Ewan had a very expensive blogging hobby. He paid for a few friends to enjoy it with him, and to extend the hobby somewhat. Lots of other people were entertained and educated by watching Ewan and Friends while they enjoyed their hobby. No-one wanted to pay for Ewan to enjoy his hobby.
    Ewan now has a job, essentially doing what he used to do in his hobby, but his friends can no longer join in as his employers only have the one job vacancy, and don't want him to have any work-related hobbies (I'm sure my contract of Employment has a similar clause in it somewhere!)

    So we all lose out.

    Ewan, if I'm right, then I apologise for my previous critical comments. I hope you enjoy the benefits of your new job.

  59. I'm completely taken aback by the tone of some of these posts! Some people seem to imply that they have some sort of ownship or stake in MIR and that they deserve a say in its future. Using terms like 'sell out' must surely have Ewan hopping mad!
    Quite staggering.
    Good luck Ewan, hope you sell out and make a fortune.

  60. Before I start, can I buy Normob from you Ewan? :0)

    I have enjoyed reading MIR (and watching some video presentations). What I fail to understand is the sudden dump of news to your viewers/followers that the decision is made – final.

    It is extremely difficult to monetise any blog and I do understand with your industry focus it is more difficult to gain advertising revenue when it is a pure B2B community.

    If 'ocifant' is correct in his presumption that you are hired with your property (I wish you luck) I can see that you will need to drop your other consulting work and focus on the new company, and if they are feeding you 12K a month -then go ahead – they are paying you to enjoy yourself.

    I am sure you will be able to bring in consultants to extend the interview/review aspects on MIR video – and hopefully these will be the same good eggs that have made the previous MIR videos entertaining..

    Hope everything goes well with this move.

  61. Dear fellow MIR readers,

    On behalf of all of us, good luck to Ewan as he embarks on his new venture.

    In less than 10 days time there will be no way for any of us to stay in contact, to continue discussing the mobile industry or cross-promote each others services and products. As Ewan and his new paymaster don't seem to have any desire or need to keep this group of readers together, it seems we need to say a final goodbye,… or find an alternative means of communicating and networking.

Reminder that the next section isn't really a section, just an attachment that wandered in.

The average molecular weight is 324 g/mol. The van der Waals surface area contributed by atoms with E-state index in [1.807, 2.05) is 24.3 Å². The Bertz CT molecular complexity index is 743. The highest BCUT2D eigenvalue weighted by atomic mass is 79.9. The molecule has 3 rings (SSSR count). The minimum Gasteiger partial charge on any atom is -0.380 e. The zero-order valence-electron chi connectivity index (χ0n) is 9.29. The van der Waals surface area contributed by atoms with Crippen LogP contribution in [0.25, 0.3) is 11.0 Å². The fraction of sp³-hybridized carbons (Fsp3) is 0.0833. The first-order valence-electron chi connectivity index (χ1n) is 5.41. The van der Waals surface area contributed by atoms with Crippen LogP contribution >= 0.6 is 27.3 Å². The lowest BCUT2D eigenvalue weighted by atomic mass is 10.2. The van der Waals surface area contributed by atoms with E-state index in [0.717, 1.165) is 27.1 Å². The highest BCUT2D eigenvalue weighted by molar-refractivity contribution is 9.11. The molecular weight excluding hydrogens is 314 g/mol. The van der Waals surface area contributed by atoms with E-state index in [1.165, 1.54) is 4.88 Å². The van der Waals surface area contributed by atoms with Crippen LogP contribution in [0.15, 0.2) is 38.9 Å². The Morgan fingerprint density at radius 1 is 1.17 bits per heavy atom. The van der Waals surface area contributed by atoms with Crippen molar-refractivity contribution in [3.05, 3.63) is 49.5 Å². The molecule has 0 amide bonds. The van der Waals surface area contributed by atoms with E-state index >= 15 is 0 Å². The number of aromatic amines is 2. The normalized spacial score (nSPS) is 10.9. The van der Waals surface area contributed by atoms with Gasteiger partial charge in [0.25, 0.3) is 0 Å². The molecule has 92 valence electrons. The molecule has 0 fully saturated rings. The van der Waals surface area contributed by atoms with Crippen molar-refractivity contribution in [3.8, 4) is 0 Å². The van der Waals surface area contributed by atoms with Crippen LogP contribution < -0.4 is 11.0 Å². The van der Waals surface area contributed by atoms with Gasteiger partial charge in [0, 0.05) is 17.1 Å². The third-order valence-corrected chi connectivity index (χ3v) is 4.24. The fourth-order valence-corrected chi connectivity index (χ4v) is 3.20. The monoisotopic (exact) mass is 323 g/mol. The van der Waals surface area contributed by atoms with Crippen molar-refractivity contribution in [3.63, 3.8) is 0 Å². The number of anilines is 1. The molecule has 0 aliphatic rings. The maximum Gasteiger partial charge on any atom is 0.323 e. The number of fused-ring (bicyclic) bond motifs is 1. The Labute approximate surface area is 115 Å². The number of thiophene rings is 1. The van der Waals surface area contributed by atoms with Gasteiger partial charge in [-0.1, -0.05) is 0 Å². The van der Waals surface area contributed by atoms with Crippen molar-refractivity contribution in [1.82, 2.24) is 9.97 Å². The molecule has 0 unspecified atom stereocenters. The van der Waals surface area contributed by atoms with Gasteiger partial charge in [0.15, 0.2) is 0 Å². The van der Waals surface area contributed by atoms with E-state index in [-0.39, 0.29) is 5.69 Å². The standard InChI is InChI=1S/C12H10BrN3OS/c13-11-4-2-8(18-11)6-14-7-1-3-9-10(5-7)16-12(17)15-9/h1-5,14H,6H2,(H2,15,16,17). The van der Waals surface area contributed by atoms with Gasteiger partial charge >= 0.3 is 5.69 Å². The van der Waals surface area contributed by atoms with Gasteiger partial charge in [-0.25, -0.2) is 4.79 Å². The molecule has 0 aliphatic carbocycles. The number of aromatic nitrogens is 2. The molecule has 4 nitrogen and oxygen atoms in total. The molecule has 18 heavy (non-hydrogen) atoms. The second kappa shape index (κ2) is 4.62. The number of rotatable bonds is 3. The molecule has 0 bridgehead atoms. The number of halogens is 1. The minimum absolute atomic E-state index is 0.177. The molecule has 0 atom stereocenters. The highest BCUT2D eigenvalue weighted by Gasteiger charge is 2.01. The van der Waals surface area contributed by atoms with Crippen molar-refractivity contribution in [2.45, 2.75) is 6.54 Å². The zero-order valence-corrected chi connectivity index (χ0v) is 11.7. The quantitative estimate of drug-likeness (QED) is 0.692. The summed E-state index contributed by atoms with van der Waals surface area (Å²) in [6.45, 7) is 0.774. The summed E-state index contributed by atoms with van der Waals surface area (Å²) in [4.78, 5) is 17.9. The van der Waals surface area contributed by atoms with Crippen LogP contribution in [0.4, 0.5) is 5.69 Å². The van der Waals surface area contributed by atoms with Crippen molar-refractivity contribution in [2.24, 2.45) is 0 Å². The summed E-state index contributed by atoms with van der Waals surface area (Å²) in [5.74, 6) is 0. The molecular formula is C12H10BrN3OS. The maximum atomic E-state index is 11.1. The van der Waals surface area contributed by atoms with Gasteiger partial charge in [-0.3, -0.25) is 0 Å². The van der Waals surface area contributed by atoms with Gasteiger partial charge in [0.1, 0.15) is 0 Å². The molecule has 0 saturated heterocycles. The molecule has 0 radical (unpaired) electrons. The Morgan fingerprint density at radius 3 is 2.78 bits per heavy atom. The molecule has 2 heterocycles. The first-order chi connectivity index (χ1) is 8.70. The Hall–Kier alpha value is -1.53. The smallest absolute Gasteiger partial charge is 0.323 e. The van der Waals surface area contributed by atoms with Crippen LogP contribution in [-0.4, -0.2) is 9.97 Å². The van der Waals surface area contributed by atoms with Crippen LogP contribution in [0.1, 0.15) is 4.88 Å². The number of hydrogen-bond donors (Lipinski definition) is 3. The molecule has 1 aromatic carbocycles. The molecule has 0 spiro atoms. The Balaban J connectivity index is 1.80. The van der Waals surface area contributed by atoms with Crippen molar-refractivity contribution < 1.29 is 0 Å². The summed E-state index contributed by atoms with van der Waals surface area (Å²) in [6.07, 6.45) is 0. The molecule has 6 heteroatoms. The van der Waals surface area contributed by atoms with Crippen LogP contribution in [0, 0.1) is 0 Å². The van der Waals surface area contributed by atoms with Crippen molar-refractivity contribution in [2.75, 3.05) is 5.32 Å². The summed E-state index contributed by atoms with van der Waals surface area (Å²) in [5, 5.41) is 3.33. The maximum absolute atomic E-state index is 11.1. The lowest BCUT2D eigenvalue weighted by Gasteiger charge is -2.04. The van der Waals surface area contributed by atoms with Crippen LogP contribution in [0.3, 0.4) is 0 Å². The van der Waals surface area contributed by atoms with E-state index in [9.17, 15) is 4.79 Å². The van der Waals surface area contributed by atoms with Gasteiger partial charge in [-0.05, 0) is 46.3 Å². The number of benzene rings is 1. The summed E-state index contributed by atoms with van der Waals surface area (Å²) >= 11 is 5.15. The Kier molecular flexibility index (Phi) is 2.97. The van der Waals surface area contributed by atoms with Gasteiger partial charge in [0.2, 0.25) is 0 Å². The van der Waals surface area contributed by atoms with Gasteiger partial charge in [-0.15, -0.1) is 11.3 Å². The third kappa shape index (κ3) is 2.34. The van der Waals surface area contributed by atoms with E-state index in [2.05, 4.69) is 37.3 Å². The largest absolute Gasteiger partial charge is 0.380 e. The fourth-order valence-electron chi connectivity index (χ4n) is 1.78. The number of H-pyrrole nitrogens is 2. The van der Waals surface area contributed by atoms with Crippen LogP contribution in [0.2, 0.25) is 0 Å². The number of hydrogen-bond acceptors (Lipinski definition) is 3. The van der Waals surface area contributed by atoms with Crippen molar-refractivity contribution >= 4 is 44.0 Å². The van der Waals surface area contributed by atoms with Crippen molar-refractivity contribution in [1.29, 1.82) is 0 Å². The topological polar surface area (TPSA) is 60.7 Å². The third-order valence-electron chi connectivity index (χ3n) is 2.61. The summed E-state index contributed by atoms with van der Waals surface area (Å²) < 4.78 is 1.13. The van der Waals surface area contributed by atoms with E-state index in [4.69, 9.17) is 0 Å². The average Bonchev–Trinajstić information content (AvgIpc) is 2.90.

Initially we have 9 days so need something temporary to group all our names and contact details together. Going forward maybe there is something fancier we can do.

    I am not going to put forward a mechanism yet as I would like to see if there are any backers and also to get a response from Ewan on such a concept.


  62. yeah that seems about right to me too. Trouble is, many of us are in this industry as a business not a hobby; and we came to rely on this hobbyist blog as a proper business tool. I guess that was our mistake and it will teach us a few things about choosing our business/marketing/pr tools in future.

  63. You're quite correct Ocifant — apart from the definition being 'job' — it's not a full time commitment. I've engaged a team to help me deliver their requirements. I'm looking around for the next thing (or things) I'm going to do.

  64. Hi there, I'm a software developer focused on mobile apps & SaaS researching some trends when I found your site. I like to content and was about to subscribe, when I saw this announcement.

    Congrats on the acquisition .. but it looks like the price will be a deterrent for me. If your product manager is paying attention to this thread, do add a +1 to your “loss prospect” list.